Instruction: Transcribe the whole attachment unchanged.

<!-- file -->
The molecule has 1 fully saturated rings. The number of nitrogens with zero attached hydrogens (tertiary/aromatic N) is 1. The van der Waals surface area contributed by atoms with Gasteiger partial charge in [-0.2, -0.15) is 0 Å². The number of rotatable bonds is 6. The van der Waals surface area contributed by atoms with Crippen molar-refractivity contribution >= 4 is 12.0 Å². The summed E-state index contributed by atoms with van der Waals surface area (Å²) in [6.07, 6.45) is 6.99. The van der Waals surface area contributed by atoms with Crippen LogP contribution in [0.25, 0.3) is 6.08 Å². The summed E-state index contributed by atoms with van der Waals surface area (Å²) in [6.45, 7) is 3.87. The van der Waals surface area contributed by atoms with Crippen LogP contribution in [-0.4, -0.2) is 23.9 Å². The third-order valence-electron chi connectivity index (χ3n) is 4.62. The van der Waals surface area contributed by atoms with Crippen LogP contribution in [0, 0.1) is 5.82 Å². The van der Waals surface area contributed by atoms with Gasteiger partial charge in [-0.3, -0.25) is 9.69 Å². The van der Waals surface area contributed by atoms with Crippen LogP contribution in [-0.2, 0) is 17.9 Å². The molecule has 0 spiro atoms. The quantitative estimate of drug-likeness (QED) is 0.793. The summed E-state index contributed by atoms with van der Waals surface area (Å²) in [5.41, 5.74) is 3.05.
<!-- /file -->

The molecule has 1 fully saturated rings. The number of nitrogens with zero attached hydrogens (tertiary/aromatic N) is 1. The van der Waals surface area contributed by atoms with Gasteiger partial charge in [-0.2, -0.15) is 0 Å². The number of rotatable bonds is 6. The van der Waals surface area contributed by atoms with Crippen molar-refractivity contribution >= 4 is 12.0 Å². The summed E-state index contributed by atoms with van der Waals surface area (Å²) in [6.07, 6.45) is 6.99. The van der Waals surface area contributed by atoms with Crippen LogP contribution in [0.25, 0.3) is 6.08 Å². The summed E-state index contributed by atoms with van der Waals surface area (Å²) in [6.45, 7) is 3.87. The van der Waals surface area contributed by atoms with Crippen LogP contribution in [-0.4, -0.2) is 23.9 Å². The third-order valence-electron chi connectivity index (χ3n) is 4.62. The van der Waals surface area contributed by atoms with Crippen LogP contribution in [0, 0.1) is 5.82 Å². The van der Waals surface area contributed by atoms with Gasteiger partial charge in [-0.3, -0.25) is 9.69 Å². The van der Waals surface area contributed by atoms with Crippen LogP contribution in [-0.2, 0) is 17.9 Å². The molecule has 0 spiro atoms. The quantitative estimate of drug-likeness (QED) is 0.793. The summed E-state index contributed by atoms with van der Waals surface area (Å²) in [5.41, 5.74) is 3.05.